My VIP Tax Team question of the week: SDLT on property transfer to a company via an LLP

I have a client who owns a property outside of their limited company. They want to transfer their property to their Limited company and think they can place it in an LLP as a way of transferring it. They are wanting to do this mainly to claim relief for SDLT/CGT. Is this valid or are there other alternatives they have?

A transfer from an individual into an LLP for no consideration would give rise to a capital gain at market value as per s.17 TCGA92, this is because the partner is treated as disposing of their fractional interest in the property to the other partners on inserting the property into the partnership. This is on the assumption that it is not the individual’s main residence, meaning PPR relief under s.222 TCGA92 would not be available. There is no mention of the use of said property so I will assume there is no availability of any other capital gains relief such as gift holdover, rollover, or BADR.

If the LLP then transfers the property to the Ltd co, and the property has increased in value, CGT may become payable as each partner would be treated as disposing of their fractional interest in the property to the company, s.59A TCGA92. Incorporation relief under s.162 TCGA92 might be applicable if the conditions had been satisfied, a summary of these conditions and other factors to consider for incorporation relief can be found at CG65700c. The main concern would be that the LLP partners would need to show that the activity constituted a business, following the Ramsay case this has become the most considered point when incorporating a business, particularly a letting business.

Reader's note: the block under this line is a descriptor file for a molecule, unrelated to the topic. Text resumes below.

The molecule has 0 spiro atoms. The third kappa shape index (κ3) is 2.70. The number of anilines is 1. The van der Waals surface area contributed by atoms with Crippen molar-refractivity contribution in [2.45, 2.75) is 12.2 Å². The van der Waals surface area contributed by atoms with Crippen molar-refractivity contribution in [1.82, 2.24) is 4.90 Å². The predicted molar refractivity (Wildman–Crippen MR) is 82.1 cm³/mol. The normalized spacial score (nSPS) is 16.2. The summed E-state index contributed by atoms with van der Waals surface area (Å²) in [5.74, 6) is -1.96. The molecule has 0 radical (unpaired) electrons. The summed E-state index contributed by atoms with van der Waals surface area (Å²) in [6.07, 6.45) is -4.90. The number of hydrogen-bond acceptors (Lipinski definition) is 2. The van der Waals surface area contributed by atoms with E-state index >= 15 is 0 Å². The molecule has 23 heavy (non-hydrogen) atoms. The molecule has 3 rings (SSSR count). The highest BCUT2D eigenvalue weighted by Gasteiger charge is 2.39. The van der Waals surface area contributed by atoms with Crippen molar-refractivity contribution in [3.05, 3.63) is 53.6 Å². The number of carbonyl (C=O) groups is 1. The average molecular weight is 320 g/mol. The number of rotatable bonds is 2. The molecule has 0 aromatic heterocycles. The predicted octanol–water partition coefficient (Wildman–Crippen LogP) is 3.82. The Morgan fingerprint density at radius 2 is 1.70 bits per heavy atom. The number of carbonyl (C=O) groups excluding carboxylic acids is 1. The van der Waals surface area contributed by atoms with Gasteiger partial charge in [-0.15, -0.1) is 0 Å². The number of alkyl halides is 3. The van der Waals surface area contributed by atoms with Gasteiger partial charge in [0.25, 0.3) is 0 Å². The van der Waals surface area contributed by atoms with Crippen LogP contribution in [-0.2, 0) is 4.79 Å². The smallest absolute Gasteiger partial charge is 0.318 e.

There would also be stamp duty land tax to consider assuming the property is in England. Normally the charge is based on the consideration involved however Sch 15 FA03 paragraph 10 contains the calculation when transferring a chargeable interest to a partnership/LLP by a partner, this rule is summarised in SDLTM33510. Effectively, the legislation bases the consideration for the transaction by the expression MV X (100-SLP)%, where MV is the market value of the interest transferred and SLP is the sum of lower proportions. The aim of this is to restrict the market-value charge to the chargeable interest transferred to a partnership in which the owner is or becomes a partner. Five steps are required to determine the SLP which can be found here: https://library.croneri.co.uk/cch_uk/htp/5-3 or at SDLTM33560 and SDLTM33570.

Similar rules for SDLT would apply when the property is then transferred from the LLP to the limited company under paragraphs 18 & 20 of schedule 15 FA03.

However, the SDLT rules under Schedule 15 FA03 only apply if the LLP is deemed to be an actual partnership. HMRC define a partnership in their manual SDLTM33110, which includes a limited liability partnership formed under the limited liability partnership act 2000, in each case, a partnership will exist if and only if the entity carries on a business. If the transfer to the LLP is not for a commercial purpose and is only looking to avoid SDLT by side-stepping the market value rule within s.53 FA03, which normally applies when an individual transfers a property to a limited company, then HMRC could consider the anti-avoidance legislation at s.75A FA03 meaning they would disregard the transfer to the LLP ignoring the rules contained within Sch 15 FA03 to calculate the consideration and base the transfer purely on the market value for SDLT consideration purposes. So, ultimately it would depend on the reason for the transfer to the LLP first before then transferring it to the company.


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Apprentice Tax Advisor
0844 892 2470

Stuart started working for CTW in 2016 as a tax administrator on the overflow lines. He then moved into Finance in May 17 where he completed his AAT L2. He is now a member of the Tax team, currently studying for his ATT qualification and working towards being a valued member of the team.

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